the maximum information asymmetry– is with
the invention that a scientist has.
And you know, there’s this quote from Linus
Pauling, a Nobel Laureate, who said, I know
something that nobody else in the world knows.
And they won’t know it until I tell them.
That is the ultimate power in the world–
to know a secret that soon, the rest of the
world will know, but you’re the only one that
knows it.
So that’s maximum information asymmetry.
The next is, OK, now, the scientist has teamed
with an entrepreneur.
Now, the entrepreneur might have asymmetry
because not a lot of other people know about
it or they’ve befriended the scientist and
they started the company.
But then the entrepreneur has an asymmetry
of both a false positive and maybe a true
positive, which is their estimation of their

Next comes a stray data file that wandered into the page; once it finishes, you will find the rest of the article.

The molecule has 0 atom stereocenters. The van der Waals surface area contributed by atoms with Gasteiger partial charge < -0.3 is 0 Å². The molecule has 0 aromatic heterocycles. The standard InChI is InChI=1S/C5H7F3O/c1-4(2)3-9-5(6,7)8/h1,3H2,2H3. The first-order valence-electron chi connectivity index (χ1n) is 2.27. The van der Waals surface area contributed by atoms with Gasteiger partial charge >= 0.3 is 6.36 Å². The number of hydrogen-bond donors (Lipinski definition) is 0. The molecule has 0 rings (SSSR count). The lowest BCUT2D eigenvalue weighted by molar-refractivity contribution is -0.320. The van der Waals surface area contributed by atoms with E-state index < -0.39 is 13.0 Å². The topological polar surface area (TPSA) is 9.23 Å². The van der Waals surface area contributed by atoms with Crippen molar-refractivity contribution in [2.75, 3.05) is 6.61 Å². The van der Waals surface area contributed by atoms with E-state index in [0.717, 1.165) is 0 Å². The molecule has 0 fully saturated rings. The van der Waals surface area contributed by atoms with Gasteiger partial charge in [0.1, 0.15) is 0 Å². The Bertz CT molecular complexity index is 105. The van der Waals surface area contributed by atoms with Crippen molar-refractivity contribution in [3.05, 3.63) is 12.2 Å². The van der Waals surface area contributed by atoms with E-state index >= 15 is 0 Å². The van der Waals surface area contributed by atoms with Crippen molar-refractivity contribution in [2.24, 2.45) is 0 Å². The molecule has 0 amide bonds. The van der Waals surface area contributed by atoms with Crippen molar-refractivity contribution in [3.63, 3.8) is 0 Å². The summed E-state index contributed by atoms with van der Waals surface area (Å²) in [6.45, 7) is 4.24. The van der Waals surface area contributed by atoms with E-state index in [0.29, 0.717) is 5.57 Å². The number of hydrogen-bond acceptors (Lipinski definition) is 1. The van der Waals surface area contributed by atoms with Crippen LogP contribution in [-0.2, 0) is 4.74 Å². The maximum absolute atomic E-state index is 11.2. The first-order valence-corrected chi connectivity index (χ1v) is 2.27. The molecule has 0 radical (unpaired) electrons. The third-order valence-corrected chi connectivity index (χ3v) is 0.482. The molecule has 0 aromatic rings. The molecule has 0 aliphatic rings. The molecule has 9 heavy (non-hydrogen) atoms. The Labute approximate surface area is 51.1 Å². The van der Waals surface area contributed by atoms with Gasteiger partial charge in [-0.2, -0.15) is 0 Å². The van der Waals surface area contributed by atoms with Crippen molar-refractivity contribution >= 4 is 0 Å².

ability.
Almost all entrepreneurs believe that they
are more valuable than the market thinks they
are.
Because if the market thought that they were–
MICHAEL GREEN: Most teenagers as well.
JOSH WOLFE: And by the way, the disposition
are the same.
MICHAEL GREEN: Very similar.
JOSH WOLFE: They throw tantrums.
MICHAEL GREEN: Absolutely.
JOSH WOLFE: They seem like they’re drunk.
You don’t know if you should trust them with
money.
The entrepreneur, if they felt fairly valued
by the market, would go and just join a consulting
firm– a McKinsey.
But they say, no, either because they were
rejected, and they say, no, I’m going to go
do it myself.
And so to do something entrepreneurial, in
a sense, is to have an overestimation of the
thing that you know or think you know that
the rest of the world doesn’t.
Now 90% roughly, let’s just say, failure means